“… it is very important that individuals, desiring to advance in recollection and perfection, take care into whose hands they entrust themselves, for the disciple will become like the master, and as is the father so will be the son. Let them realize that for this journey, especially its most sublime parts (and even for the intermediate parts), they will hardly find a guide accomplished as to all their needs, for besides being learned and discreet, a director should have experience. Although the foundation for guiding a soul to spirit is knowledge and discretion…” (St. John of the Cross O.C.D., The living flame of love, stanza 3, n° 30, OCD editions, Rome 2010.)


Like the Carthusians the Hermit of Saint Bruno has no external apostolate and dedicates himself to prayer, which is unceasing, which rises like incense from the altar of his heart. Prayer of adoration, praise and intercession through the Divine Office by which the Church prays through his voice.  The prayer of Christ. The prayer of an intimate union with Our Lord, dwelling in his heart.  The ‘ineffable sighs of the Holy Spirit too deep for words – which expresses the profound aspirations of men and their suffering, and indeed of the whole creation’.

The Hermit of Saint Bruno pray’s always for those who never pray; he pray’s for those who have done you wrong; he pray’s for those who sin every hour and every day of their lives; he pray’s for all sorts and conditions of men, no matter what their colour, no matter what their creed; he pray’s that God will remove all doubt and all scepticism from the world, in the hope that He will open all human eyes to the path of faith and salvation. Such is the supreme obedience of the Hermit of Saint Bruno. He therefore ‘remains seated in his cell in the hope that it will teach him everything‘ just as Abbot Moses has counselled.

Bishop John Jukes OFM Conv.
Bishop John Peter Jukes OFM Conv. Auxiliary Bishop Emeritus of Southwark (1923-†2011)

From the very beginnings the Hermit of Saint Bruno set out to pursue this spirituality by making himself utterly free for God (vacare Deo) in solitude. For this and under the guidance of The Rt. Rev. John Jukes O.F.M. Conv., Auxiliary Bishop of Southwark and with a Trappist Spiritual Director, and the writings of the Church Fathers as a guide has  developped a distinct spirituality in the sense that his Rule of Life is aimed not so much at dictating the content of spiritual theology but to lay the foundations of a way of life under which the Hermit of Saint Bruno could resolutely free himself for God alone by sitting diligently in his cell (a small bungalow). With the consent of his Bishop the Hermit of Saint Bruno left the world in order to know it more profoundly by gaining distance from it and by reordering both knowledge and love of God and neighbor in a way someone distracted by mundane responsibilities and attractions could not. This in turn required him to establish a way of life that dealt rationally and authentically with the temptations to leave the cell and the obstacles to living joyously within it.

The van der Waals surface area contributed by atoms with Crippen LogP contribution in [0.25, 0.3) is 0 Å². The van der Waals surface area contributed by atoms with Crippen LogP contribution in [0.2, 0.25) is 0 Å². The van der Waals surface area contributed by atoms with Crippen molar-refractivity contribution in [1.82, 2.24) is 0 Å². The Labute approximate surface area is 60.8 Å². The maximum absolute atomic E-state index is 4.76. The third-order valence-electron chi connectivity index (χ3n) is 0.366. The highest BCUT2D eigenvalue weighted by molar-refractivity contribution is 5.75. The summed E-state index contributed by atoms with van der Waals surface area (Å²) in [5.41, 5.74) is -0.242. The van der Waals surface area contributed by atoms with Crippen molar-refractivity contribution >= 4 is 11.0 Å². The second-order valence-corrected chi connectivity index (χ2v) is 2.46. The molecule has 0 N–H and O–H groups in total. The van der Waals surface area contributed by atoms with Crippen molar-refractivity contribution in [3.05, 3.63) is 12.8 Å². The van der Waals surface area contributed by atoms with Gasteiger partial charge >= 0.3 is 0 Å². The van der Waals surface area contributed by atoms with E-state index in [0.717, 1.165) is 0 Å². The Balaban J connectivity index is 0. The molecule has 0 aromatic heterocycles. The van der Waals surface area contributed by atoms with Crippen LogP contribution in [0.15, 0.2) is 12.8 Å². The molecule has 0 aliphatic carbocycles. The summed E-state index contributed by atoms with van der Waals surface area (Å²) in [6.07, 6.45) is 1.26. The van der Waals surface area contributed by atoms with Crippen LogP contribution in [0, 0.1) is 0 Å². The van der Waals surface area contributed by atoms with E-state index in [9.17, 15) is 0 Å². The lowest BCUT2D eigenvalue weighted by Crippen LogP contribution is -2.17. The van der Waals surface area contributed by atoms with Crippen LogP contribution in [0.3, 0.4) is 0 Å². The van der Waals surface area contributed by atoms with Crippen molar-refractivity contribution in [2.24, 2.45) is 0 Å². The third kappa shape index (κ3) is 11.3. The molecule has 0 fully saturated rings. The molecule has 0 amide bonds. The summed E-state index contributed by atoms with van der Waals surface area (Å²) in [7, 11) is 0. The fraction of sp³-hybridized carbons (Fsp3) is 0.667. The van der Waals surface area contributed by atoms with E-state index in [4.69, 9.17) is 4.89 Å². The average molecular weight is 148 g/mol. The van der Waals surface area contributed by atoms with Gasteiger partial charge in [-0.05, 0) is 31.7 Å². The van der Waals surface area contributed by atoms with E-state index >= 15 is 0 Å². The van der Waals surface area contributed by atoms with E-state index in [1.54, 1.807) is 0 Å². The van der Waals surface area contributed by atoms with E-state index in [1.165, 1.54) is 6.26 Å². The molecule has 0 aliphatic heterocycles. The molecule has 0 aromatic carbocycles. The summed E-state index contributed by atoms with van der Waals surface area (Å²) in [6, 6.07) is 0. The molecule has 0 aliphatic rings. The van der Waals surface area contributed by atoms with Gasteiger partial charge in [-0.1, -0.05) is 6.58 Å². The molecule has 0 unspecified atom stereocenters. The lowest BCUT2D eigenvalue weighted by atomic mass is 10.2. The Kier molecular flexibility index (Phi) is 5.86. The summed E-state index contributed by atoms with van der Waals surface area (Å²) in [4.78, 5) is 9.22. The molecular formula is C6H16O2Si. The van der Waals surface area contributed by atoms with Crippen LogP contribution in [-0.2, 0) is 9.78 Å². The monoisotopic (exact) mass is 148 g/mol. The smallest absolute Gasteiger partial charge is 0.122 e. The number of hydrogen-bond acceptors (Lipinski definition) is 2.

That said, there is absolutely no reason why what has been learned by him cannot be shared with others through telematic means for the benefit of all of mankind in the hope that they too will find the occasional time to contemplate ‘in a room within their home in the hope that it will teach them what they need’.

compassSpiritual direction is widespread within Catholicism, Eastern Orthodoxy and  Judaic religions: normally a person with wisdom and spiritual discernment, but not exclusively a priest or consecrated in general, provides counsel to a person who wishes to make a journey of faith and discovery of God’s volition within their own life. The spiritual guide aims to discern, understand what the Holy Spirit, through the situations of life, spiritual insights fruit of prayer, reading and meditation on the Bible, tells the person that is being accompanied. The spiritual father or spiritual director may provide advice, give indications of life and prayer, resolving doubts in matters of faith and morals without replacing the choices and decisions for the person that is being accompanied.

To aid other we have attached various articles written by Fr. Ugo-Maria Erem. Dioc., and others to aid as a telematic accompaniment for the person undertaking their spiritual journey. Additionally we have prepared a list of  of books downloadable in pdf. format or on Internet Archive of books that will help as a guide in your spiritual journey. We hope you will find them of use.


Articles by Dom. Ugo-Maria:IMG_2624

Jesus on the road to Emmaus. The model of spiritual accompaniment.

Dear Fr. What does prayer really mean to you?



Monastic Library

Conferences John Cassian Trans. Rev. Edgar C. S. Gibson

Western Asceticism by Owen Chadwick (1958)

Christian Spirituality: the essential Guide F. N. Magill & P McGreal (1988)

A Select library of Nicene and post-Nicene fathers of the Christian church by Philip Schaff & Henry Wace (1890)

Rediscover Catholicism : a spiritual guide to living with passion & purpose. Matthew Kelly (2010).

The Journey to God. by Fr. Antoninus Wall O.P. (1999)

The life and letters of St. Teresa by Fr. Henry J. Coleridge S.I. (1887)

The Three Ages Of The Interior Life by Fr. R. Garrigou-Lagrange, O.P. (1946)